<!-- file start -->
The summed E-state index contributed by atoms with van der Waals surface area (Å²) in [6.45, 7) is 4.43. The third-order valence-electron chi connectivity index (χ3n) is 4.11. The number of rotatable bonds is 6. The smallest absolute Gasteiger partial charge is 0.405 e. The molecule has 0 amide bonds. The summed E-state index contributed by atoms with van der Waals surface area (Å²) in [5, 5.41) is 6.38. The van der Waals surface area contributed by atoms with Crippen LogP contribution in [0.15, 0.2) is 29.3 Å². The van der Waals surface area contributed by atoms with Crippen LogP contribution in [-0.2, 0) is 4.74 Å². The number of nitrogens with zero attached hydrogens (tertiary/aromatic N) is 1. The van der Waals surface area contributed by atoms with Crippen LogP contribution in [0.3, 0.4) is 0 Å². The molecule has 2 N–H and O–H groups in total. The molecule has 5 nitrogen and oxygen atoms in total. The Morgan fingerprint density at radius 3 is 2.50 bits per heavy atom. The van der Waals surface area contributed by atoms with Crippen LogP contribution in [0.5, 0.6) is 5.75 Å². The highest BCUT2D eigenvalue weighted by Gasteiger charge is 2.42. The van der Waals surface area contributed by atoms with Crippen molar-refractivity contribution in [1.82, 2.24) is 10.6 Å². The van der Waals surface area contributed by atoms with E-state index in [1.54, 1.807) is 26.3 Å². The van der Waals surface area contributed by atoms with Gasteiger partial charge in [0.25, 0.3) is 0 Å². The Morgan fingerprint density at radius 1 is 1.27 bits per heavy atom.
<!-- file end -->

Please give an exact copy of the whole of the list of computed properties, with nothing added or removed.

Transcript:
The summed E-state index contributed by atoms with van der Waals surface area (Å²) in [6.45, 7) is 4.43. The third-order valence-electron chi connectivity index (χ3n) is 4.11. The number of rotatable bonds is 6. The smallest absolute Gasteiger partial charge is 0.405 e. The molecule has 0 amide bonds. The summed E-state index contributed by atoms with van der Waals surface area (Å²) in [5, 5.41) is 6.38. The van der Waals surface area contributed by atoms with Crippen LogP contribution in [0.15, 0.2) is 29.3 Å². The van der Waals surface area contributed by atoms with Crippen LogP contribution in [-0.2, 0) is 4.74 Å². The number of nitrogens with zero attached hydrogens (tertiary/aromatic N) is 1. The van der Waals surface area contributed by atoms with Crippen LogP contribution in [0.3, 0.4) is 0 Å². The molecule has 2 N–H and O–H groups in total. The molecule has 5 nitrogen and oxygen atoms in total. The Morgan fingerprint density at radius 3 is 2.50 bits per heavy atom. The van der Waals surface area contributed by atoms with Crippen LogP contribution in [0.5, 0.6) is 5.75 Å². The highest BCUT2D eigenvalue weighted by Gasteiger charge is 2.42. The van der Waals surface area contributed by atoms with Crippen molar-refractivity contribution in [1.82, 2.24) is 10.6 Å². The van der Waals surface area contributed by atoms with E-state index in [1.54, 1.807) is 26.3 Å². The van der Waals surface area contributed by atoms with Gasteiger partial charge in [0.25, 0.3) is 0 Å². The Morgan fingerprint density at radius 1 is 1.27 bits per heavy atom.